Their attitude, in the main, was genuinely scientific whenever it did not merely embody the prejudices of their age. But it was not only scientific; it was imaginative and vigorous and filled with the delight of adventure. They were interested in everything meteors and eclipses, fishes and whirlwinds, religion and morality; with a penetrating intellect they combined the zest of children. From this point onwards, there are first certain seeds of decay, in spite of previously unmatched achievement, and then a gradual decadence. What is amiss, even in the best philosophy after Democritus, is an undue emphasis on man as compared with the universe.

The modern physicist, while he still believes that matter is in some sense atomic, does not believe in empty space. Where there is not matter, there is still something, notably light-waves. Matter no longer has the lofty status that it acquired in philosophy through the arguments of Parmenides. It is not unchanging substance, but merely a way of grouping events. Some events belong to groups that can be regarded as material things; others, such as light waves, do not. It is the events that are the stuff of the world, and each of them is of brief duration. In this respect, modern physics is on the side of Heraclitus as against Parmenides. But it was on the side of Parmenides until Einstein and quantum theory.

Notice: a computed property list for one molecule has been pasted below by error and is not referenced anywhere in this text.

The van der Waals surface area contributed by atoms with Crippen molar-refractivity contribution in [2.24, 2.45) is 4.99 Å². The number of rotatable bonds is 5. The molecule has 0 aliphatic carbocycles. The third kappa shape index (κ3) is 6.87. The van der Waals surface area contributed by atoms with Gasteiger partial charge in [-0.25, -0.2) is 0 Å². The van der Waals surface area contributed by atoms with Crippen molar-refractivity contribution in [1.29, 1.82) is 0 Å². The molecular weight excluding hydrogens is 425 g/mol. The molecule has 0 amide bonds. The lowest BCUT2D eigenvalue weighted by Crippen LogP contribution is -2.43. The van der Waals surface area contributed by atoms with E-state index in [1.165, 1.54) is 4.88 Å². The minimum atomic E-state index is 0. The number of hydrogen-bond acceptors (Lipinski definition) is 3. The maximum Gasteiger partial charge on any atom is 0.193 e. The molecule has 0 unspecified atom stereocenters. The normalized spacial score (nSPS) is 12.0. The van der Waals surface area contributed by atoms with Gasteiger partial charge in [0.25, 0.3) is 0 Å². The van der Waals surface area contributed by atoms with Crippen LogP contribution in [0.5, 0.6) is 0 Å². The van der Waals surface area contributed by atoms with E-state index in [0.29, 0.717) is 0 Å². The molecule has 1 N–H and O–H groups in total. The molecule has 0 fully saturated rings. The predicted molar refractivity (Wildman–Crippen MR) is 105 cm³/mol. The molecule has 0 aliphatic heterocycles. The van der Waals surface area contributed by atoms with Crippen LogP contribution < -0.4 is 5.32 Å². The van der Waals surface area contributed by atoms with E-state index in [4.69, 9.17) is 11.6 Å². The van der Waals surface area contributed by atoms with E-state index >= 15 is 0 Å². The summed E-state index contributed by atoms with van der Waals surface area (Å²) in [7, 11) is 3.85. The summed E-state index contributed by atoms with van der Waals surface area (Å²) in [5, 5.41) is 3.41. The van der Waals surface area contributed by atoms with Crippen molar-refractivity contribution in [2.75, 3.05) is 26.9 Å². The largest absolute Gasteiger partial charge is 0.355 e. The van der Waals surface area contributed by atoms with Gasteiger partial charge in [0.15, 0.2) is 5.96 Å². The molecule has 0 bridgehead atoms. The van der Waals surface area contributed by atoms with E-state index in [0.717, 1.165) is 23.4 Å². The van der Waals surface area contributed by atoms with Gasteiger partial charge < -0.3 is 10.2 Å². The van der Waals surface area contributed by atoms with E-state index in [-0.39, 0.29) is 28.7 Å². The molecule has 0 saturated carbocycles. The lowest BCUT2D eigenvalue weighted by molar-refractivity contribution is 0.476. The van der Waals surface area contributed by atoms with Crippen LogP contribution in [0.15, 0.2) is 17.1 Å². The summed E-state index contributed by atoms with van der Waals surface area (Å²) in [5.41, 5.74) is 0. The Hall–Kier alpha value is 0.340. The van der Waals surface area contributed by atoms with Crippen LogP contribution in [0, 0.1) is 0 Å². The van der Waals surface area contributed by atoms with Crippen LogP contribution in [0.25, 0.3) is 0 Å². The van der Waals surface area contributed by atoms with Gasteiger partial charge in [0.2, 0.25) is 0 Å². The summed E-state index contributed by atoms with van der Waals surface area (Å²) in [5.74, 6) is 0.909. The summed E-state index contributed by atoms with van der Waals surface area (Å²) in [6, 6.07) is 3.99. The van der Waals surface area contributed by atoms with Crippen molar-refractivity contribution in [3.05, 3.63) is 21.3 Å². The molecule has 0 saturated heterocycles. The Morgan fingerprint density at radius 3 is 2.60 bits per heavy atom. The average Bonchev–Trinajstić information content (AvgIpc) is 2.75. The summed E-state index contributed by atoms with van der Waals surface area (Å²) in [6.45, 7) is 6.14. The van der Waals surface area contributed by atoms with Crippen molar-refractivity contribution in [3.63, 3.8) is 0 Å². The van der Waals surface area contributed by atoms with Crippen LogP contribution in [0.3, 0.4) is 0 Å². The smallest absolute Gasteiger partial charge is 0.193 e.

External link

Xenophanes philosophy

Anaximenes philosophy


A History of Western Philosophy Book by Bertrand Russell
Graham, D. W. (ed.), The Texts of Early Greek Philosophy: The Complete Fragments and Selected Testimonies of the Major Presocratics, 2 vols., Cambridge: Cambridge University Press, 2010
Barnes, J., The Presocratic Philosophers, 2nd edn, London: Routledge & Kegan Paul, 1982
Hussey, E., The Presocratics, London: Duckworth, 1995 Kirk, G. S., J. E. Raven and M. Schofield, The Presocratic Philosophers,
2nd edn, Cambridge: Cambridge University Press, 1984 Osborne, C., Presocratic Philosophy: A Very Short Introduction, Oxford: Oxford University Press, 2004